Swainsonine protects both murine and human haematopoietic systems from chemotherapeutic toxicity.

Journal Article (Journal Article)

The haematopoietic system is sensitive to cytotoxic damage and is often the site of dose-limiting toxicity. We previously reported that swainsonine, an inhibitor of protein glycosylation, reduced the bone marrow toxicity resulting from a single dose of anticancer drugs in otherwise healthy mice. However, more important questions are (1) can swainsonine protect tumour-bearing mice without interfering with the anti-tumour effects of the drugs, and (2) can swainsonine stimulate haematopoietic activity of human, as well as murine, bone marrow. We demonstrate here that swainsonine protects C57BL/6 mice bearing melanoma-derived tumours from cyclophosphamide-induced toxicity without interfering with the drug's ability to inhibit tumour growth. Similar results were obtained in vivo with 3'-azido-3'-deoxythymidine (AZT), a myelosuppressive agent often used in therapy for acquired immune deficiency syndrome. Swainsonine increased both total bone marrow cellularity and the number of circulating white blood cells in mice treated with doses of AZT that typically lead to severe myelosuppression. Swainsonine also increased the number of erythroid and myeloid colony forming cells (CFCs) in short-term cultures of murine bone marrow, restoring the number of progenitor cells to the control level in the presence of AZT doses that reduced CFCs by 80%. With respect to the sensitivity of human haematopoietic cells to swainsonine, we show that swainsonine protected human myeloid progenitor cells from AZT toxicity in vitro. These results suggest that swainsonine may be useful as an adjuvant in several types of human chemotherapy.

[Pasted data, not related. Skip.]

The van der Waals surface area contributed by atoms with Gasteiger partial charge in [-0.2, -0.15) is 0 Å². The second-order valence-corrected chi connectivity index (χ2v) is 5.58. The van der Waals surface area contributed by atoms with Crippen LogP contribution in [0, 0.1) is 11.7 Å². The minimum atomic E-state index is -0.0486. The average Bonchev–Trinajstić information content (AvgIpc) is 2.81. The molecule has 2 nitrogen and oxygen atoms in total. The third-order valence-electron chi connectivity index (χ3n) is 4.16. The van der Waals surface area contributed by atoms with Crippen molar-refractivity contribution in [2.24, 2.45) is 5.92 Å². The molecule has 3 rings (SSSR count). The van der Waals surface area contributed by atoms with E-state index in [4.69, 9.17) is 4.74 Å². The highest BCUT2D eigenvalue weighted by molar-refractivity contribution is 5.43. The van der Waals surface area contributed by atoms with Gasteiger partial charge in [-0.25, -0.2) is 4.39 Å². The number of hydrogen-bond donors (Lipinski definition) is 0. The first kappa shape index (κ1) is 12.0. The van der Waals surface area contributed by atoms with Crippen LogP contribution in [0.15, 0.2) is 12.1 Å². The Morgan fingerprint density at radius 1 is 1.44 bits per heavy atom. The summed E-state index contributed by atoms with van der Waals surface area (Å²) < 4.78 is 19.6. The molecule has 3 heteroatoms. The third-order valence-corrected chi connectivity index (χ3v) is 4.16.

Full Text

Duke Authors

Cited Authors

  • Klein, JL; Roberts, JD; George, MD; Kurtzberg, J; Breton, P; Chermann, JC; Olden, K

Published Date

  • April 1999

Published In

Volume / Issue

  • 80 / 1-2

Start / End Page

  • 87 - 95

PubMed ID

  • 10389983

Pubmed Central ID

  • PMC2363022

International Standard Serial Number (ISSN)

  • 0007-0920

Digital Object Identifier (DOI)

  • 10.1038/sj.bjc.6690326


  • eng

Conference Location

  • England